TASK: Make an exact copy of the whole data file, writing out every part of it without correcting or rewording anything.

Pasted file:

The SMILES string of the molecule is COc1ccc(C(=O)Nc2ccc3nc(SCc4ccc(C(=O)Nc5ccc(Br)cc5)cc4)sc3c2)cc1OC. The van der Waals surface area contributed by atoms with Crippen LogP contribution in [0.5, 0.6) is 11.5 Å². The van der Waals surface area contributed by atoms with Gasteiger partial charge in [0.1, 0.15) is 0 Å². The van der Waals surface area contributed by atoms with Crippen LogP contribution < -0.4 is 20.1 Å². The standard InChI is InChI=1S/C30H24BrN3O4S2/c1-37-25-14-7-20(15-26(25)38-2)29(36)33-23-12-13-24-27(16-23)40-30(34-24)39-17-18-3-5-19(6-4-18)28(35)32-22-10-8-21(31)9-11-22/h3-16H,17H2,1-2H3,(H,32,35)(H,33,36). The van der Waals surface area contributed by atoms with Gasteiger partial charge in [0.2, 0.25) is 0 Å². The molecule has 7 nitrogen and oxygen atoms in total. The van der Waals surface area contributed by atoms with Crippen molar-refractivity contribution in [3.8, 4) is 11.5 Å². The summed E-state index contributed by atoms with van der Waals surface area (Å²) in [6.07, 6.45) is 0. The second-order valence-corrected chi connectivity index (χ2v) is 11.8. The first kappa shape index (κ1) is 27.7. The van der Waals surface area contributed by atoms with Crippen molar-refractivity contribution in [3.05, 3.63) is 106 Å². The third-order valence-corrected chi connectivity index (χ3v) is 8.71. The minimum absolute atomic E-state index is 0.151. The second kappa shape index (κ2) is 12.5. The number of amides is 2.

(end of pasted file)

The SMILES string of the molecule is COc1ccc(C(=O)Nc2ccc3nc(SCc4ccc(C(=O)Nc5ccc(Br)cc5)cc4)sc3c2)cc1OC. The van der Waals surface area contributed by atoms with Crippen LogP contribution in [0.5, 0.6) is 11.5 Å². The van der Waals surface area contributed by atoms with Gasteiger partial charge in [0.1, 0.15) is 0 Å². The van der Waals surface area contributed by atoms with Crippen LogP contribution < -0.4 is 20.1 Å². The standard InChI is InChI=1S/C30H24BrN3O4S2/c1-37-25-14-7-20(15-26(25)38-2)29(36)33-23-12-13-24-27(16-23)40-30(34-24)39-17-18-3-5-19(6-4-18)28(35)32-22-10-8-21(31)9-11-22/h3-16H,17H2,1-2H3,(H,32,35)(H,33,36). The van der Waals surface area contributed by atoms with Gasteiger partial charge in [0.2, 0.25) is 0 Å². The molecule has 7 nitrogen and oxygen atoms in total. The van der Waals surface area contributed by atoms with Crippen molar-refractivity contribution in [3.8, 4) is 11.5 Å². The summed E-state index contributed by atoms with van der Waals surface area (Å²) in [6.07, 6.45) is 0. The second-order valence-corrected chi connectivity index (χ2v) is 11.8. The first kappa shape index (κ1) is 27.7. The van der Waals surface area contributed by atoms with Crippen molar-refractivity contribution in [3.05, 3.63) is 106 Å². The third-order valence-corrected chi connectivity index (χ3v) is 8.71. The minimum absolute atomic E-state index is 0.151. The second kappa shape index (κ2) is 12.5. The number of amides is 2.